With the MacBook Pro running Intel chipsets and Radeon Mobility X1600, the buzz is essentially that the MacBooks should perform virtually identically to their PCs. I mean, the hardware is the same and whatever advantages that the MacOSX can offer via its UNIX architecture are going to be offset by the added time and experience that developers have had when it comes to optimizing for Windows. The real question is usability.
The benchmark for quality in a Windows-based notebook has always been the IBM Thinkpad line. Built to legendary standards and with a fan base just as dedicated as Apple’s, IBM Thinkpads have always set the standard for quality. With their simple and industrial design, the Thinkpad is a system that proves that form follows function. The quality of the IBM Thinkpad can be easily recognized in this following random fact. On the four flights I took last week, 100% of the notebooks being used in the first class cabin were IBM Thinkpads. Now, I know what you’re thinking about paying extra for first class, but you’re missing the point. Anyone who flies first class is either wealthy enough where money isn’t an issue and they truly can buy the best notebook they want, or it’s someone who has racked up tons frequent flyer miles where their laptop needs to have rock-solid performance to ensure that they can achieve whatever business deal they need to make.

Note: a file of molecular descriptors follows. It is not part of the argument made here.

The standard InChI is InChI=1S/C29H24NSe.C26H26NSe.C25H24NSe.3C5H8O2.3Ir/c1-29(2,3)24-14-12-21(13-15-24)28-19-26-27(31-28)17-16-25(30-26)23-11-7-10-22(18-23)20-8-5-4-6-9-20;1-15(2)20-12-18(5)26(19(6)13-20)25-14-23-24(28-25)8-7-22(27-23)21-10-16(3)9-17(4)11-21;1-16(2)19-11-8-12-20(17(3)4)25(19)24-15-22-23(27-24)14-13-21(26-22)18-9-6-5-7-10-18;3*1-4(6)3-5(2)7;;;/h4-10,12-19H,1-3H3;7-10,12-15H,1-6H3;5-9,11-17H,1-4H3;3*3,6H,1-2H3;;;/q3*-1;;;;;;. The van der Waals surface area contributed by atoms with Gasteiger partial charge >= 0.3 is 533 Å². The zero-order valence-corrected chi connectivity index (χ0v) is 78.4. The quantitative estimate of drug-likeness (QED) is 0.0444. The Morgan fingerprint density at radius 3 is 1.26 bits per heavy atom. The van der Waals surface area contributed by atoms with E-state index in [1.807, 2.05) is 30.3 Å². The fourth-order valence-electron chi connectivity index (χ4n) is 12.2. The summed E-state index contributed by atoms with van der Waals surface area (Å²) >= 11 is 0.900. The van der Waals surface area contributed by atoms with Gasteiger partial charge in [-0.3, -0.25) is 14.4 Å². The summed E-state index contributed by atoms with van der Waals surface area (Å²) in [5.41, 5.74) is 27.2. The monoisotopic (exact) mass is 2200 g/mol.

The core of the Thinkpad mystique has always been its keyboard. From the original Thinkpad to the “butterfly design,” to the current keyboard in today’s IBM Thinkpads from Lenovo, the Thinkpad keyboard has always been considered a reference for notebook quality. Keyboard quality is virtually paramount for all notebook buyers – it doesn’t matter whether you’re the businessman relying on Microsoft Office, the programmer writing code, or the Typing of the Dead fanatic.
So how good is it? Well, I fired up typingtest.com and gave the MacBook Pro a half dozen runs. I did the same with the Lenovo IBM ThinkPad Z60t. I was new to both keyboards so neither system had an unfair advantage. The Z60t was chosen for several reasons – it was the closest competitor to the MacBook Pro in weight and represents the newest model currently shipping from IBM/Lenovo. The Z60t was also the last of the Thinkpads to be designed before the Lenovo buyout.
The MacBook Pro did remarkably.